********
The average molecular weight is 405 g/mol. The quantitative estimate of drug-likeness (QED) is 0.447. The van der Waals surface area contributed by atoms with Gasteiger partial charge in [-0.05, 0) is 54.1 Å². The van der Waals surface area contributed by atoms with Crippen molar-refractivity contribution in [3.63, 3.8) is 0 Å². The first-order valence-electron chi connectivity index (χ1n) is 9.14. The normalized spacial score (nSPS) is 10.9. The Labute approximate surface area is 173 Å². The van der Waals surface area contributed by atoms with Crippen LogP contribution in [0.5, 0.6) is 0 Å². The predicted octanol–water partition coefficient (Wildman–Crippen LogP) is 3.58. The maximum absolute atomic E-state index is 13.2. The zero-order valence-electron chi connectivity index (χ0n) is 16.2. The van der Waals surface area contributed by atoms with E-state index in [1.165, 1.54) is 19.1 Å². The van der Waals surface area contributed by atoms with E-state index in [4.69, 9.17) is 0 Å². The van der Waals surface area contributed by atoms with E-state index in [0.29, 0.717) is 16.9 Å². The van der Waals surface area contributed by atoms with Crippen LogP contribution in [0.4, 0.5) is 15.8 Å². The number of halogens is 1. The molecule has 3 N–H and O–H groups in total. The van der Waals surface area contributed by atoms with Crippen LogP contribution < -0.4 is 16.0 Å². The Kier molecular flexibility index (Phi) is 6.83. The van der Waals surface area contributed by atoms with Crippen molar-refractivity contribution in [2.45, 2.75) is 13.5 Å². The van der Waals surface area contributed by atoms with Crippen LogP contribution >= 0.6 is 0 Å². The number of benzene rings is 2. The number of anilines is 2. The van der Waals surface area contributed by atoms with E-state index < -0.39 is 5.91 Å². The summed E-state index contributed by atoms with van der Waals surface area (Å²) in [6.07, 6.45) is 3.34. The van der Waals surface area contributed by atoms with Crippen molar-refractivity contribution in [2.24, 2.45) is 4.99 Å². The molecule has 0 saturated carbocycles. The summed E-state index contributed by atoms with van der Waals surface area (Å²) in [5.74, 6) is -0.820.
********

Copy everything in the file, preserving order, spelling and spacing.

The average molecular weight is 405 g/mol. The quantitative estimate of drug-likeness (QED) is 0.447. The van der Waals surface area contributed by atoms with Gasteiger partial charge in [-0.05, 0) is 54.1 Å². The van der Waals surface area contributed by atoms with Crippen molar-refractivity contribution in [3.63, 3.8) is 0 Å². The first-order valence-electron chi connectivity index (χ1n) is 9.14. The normalized spacial score (nSPS) is 10.9. The Labute approximate surface area is 173 Å². The van der Waals surface area contributed by atoms with Crippen LogP contribution in [0.5, 0.6) is 0 Å². The predicted octanol–water partition coefficient (Wildman–Crippen LogP) is 3.58. The maximum absolute atomic E-state index is 13.2. The zero-order valence-electron chi connectivity index (χ0n) is 16.2. The van der Waals surface area contributed by atoms with E-state index in [1.165, 1.54) is 19.1 Å². The van der Waals surface area contributed by atoms with E-state index in [4.69, 9.17) is 0 Å². The van der Waals surface area contributed by atoms with E-state index in [0.29, 0.717) is 16.9 Å². The van der Waals surface area contributed by atoms with Crippen LogP contribution in [0.4, 0.5) is 15.8 Å². The number of halogens is 1. The molecule has 3 N–H and O–H groups in total. The van der Waals surface area contributed by atoms with Crippen LogP contribution < -0.4 is 16.0 Å². The Kier molecular flexibility index (Phi) is 6.83. The van der Waals surface area contributed by atoms with Crippen molar-refractivity contribution in [2.45, 2.75) is 13.5 Å². The van der Waals surface area contributed by atoms with Crippen LogP contribution >= 0.6 is 0 Å². The number of benzene rings is 2. The number of anilines is 2. The van der Waals surface area contributed by atoms with E-state index < -0.39 is 5.91 Å². The summed E-state index contributed by atoms with van der Waals surface area (Å²) in [6.07, 6.45) is 3.34. The van der Waals surface area contributed by atoms with Crippen molar-refractivity contribution in [2.24, 2.45) is 4.99 Å². The molecule has 0 saturated carbocycles. The summed E-state index contributed by atoms with van der Waals surface area (Å²) in [5.74, 6) is -0.820.